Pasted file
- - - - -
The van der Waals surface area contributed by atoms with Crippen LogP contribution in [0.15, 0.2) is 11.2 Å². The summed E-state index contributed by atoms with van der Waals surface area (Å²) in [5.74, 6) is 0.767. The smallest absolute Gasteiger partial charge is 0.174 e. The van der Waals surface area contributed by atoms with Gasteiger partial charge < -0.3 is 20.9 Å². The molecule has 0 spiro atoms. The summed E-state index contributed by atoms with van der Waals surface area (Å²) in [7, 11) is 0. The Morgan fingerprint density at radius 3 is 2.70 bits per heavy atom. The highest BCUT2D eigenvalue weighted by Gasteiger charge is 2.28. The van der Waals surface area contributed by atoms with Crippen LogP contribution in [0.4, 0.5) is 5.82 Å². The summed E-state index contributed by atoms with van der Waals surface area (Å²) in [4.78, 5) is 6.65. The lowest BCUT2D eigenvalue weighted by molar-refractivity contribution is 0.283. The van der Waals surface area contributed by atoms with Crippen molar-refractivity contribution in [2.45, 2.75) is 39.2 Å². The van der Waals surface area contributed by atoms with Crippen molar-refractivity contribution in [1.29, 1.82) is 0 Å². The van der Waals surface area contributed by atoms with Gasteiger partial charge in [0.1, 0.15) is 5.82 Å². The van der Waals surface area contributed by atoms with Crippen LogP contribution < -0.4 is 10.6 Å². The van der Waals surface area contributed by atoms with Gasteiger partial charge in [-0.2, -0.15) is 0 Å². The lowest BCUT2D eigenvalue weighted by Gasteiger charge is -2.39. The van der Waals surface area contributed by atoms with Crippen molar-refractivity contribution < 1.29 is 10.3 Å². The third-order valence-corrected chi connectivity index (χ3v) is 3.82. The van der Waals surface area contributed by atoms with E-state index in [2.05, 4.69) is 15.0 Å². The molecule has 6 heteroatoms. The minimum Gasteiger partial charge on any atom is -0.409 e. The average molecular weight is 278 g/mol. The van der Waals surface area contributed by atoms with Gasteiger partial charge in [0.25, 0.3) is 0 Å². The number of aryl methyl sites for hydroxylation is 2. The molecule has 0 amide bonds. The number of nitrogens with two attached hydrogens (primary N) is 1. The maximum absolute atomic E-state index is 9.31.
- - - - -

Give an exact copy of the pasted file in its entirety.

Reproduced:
The van der Waals surface area contributed by atoms with Crippen LogP contribution in [0.15, 0.2) is 11.2 Å². The summed E-state index contributed by atoms with van der Waals surface area (Å²) in [5.74, 6) is 0.767. The smallest absolute Gasteiger partial charge is 0.174 e. The van der Waals surface area contributed by atoms with Gasteiger partial charge < -0.3 is 20.9 Å². The molecule has 0 spiro atoms. The summed E-state index contributed by atoms with van der Waals surface area (Å²) in [7, 11) is 0. The Morgan fingerprint density at radius 3 is 2.70 bits per heavy atom. The highest BCUT2D eigenvalue weighted by Gasteiger charge is 2.28. The van der Waals surface area contributed by atoms with Crippen LogP contribution in [0.4, 0.5) is 5.82 Å². The summed E-state index contributed by atoms with van der Waals surface area (Å²) in [4.78, 5) is 6.65. The lowest BCUT2D eigenvalue weighted by molar-refractivity contribution is 0.283. The van der Waals surface area contributed by atoms with Crippen molar-refractivity contribution in [2.45, 2.75) is 39.2 Å². The van der Waals surface area contributed by atoms with Crippen molar-refractivity contribution in [1.29, 1.82) is 0 Å². The van der Waals surface area contributed by atoms with Gasteiger partial charge in [0.1, 0.15) is 5.82 Å². The van der Waals surface area contributed by atoms with Crippen LogP contribution < -0.4 is 10.6 Å². The van der Waals surface area contributed by atoms with Gasteiger partial charge in [-0.2, -0.15) is 0 Å². The lowest BCUT2D eigenvalue weighted by Gasteiger charge is -2.39. The van der Waals surface area contributed by atoms with Crippen molar-refractivity contribution < 1.29 is 10.3 Å². The third-order valence-corrected chi connectivity index (χ3v) is 3.82. The van der Waals surface area contributed by atoms with E-state index in [2.05, 4.69) is 15.0 Å². The molecule has 6 heteroatoms. The minimum Gasteiger partial charge on any atom is -0.409 e. The average molecular weight is 278 g/mol. The van der Waals surface area contributed by atoms with Gasteiger partial charge in [0.25, 0.3) is 0 Å². The number of aryl methyl sites for hydroxylation is 2. The molecule has 0 amide bonds. The number of nitrogens with two attached hydrogens (primary N) is 1. The maximum absolute atomic E-state index is 9.31.